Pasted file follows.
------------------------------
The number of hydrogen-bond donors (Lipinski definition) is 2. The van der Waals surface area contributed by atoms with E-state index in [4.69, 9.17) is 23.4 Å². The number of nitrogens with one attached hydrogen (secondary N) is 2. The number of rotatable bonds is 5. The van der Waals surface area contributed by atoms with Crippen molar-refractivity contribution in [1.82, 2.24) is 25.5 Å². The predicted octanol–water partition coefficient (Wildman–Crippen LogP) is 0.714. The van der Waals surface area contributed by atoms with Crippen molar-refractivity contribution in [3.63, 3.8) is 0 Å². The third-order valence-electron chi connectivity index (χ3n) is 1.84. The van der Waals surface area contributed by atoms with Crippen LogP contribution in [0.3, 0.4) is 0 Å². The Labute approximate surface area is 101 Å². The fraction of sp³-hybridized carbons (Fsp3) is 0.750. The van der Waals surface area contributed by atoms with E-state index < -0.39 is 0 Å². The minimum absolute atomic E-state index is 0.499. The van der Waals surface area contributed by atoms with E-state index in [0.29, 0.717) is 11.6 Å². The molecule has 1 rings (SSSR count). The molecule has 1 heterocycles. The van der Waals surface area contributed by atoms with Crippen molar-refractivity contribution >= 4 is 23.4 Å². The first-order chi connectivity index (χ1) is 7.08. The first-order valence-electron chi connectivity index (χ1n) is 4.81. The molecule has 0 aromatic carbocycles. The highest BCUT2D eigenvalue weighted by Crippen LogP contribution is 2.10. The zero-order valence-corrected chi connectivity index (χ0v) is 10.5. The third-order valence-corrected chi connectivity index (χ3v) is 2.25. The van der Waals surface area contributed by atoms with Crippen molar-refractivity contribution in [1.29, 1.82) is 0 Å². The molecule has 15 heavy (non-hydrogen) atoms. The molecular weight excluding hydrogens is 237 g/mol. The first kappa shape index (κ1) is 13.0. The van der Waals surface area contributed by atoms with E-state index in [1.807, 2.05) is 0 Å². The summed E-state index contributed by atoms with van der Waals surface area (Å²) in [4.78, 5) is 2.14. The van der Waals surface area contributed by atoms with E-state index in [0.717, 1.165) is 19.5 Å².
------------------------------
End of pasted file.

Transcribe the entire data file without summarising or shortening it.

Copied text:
The number of hydrogen-bond donors (Lipinski definition) is 2. The van der Waals surface area contributed by atoms with E-state index in [4.69, 9.17) is 23.4 Å². The number of nitrogens with one attached hydrogen (secondary N) is 2. The number of rotatable bonds is 5. The van der Waals surface area contributed by atoms with Crippen molar-refractivity contribution in [1.82, 2.24) is 25.5 Å². The predicted octanol–water partition coefficient (Wildman–Crippen LogP) is 0.714. The van der Waals surface area contributed by atoms with Crippen molar-refractivity contribution in [3.63, 3.8) is 0 Å². The third-order valence-electron chi connectivity index (χ3n) is 1.84. The van der Waals surface area contributed by atoms with Crippen LogP contribution in [0.3, 0.4) is 0 Å². The Labute approximate surface area is 101 Å². The fraction of sp³-hybridized carbons (Fsp3) is 0.750. The van der Waals surface area contributed by atoms with E-state index < -0.39 is 0 Å². The minimum absolute atomic E-state index is 0.499. The van der Waals surface area contributed by atoms with E-state index in [0.29, 0.717) is 11.6 Å². The molecule has 1 rings (SSSR count). The molecule has 1 heterocycles. The van der Waals surface area contributed by atoms with Crippen molar-refractivity contribution >= 4 is 23.4 Å². The first-order chi connectivity index (χ1) is 7.08. The first-order valence-electron chi connectivity index (χ1n) is 4.81. The molecule has 0 aromatic carbocycles. The highest BCUT2D eigenvalue weighted by Crippen LogP contribution is 2.10. The zero-order valence-corrected chi connectivity index (χ0v) is 10.5. The third-order valence-corrected chi connectivity index (χ3v) is 2.25. The van der Waals surface area contributed by atoms with Crippen molar-refractivity contribution in [1.29, 1.82) is 0 Å². The molecule has 15 heavy (non-hydrogen) atoms. The molecular weight excluding hydrogens is 237 g/mol. The first kappa shape index (κ1) is 13.0. The van der Waals surface area contributed by atoms with E-state index in [1.807, 2.05) is 0 Å². The summed E-state index contributed by atoms with van der Waals surface area (Å²) in [4.78, 5) is 2.14. The van der Waals surface area contributed by atoms with E-state index in [0.717, 1.165) is 19.5 Å².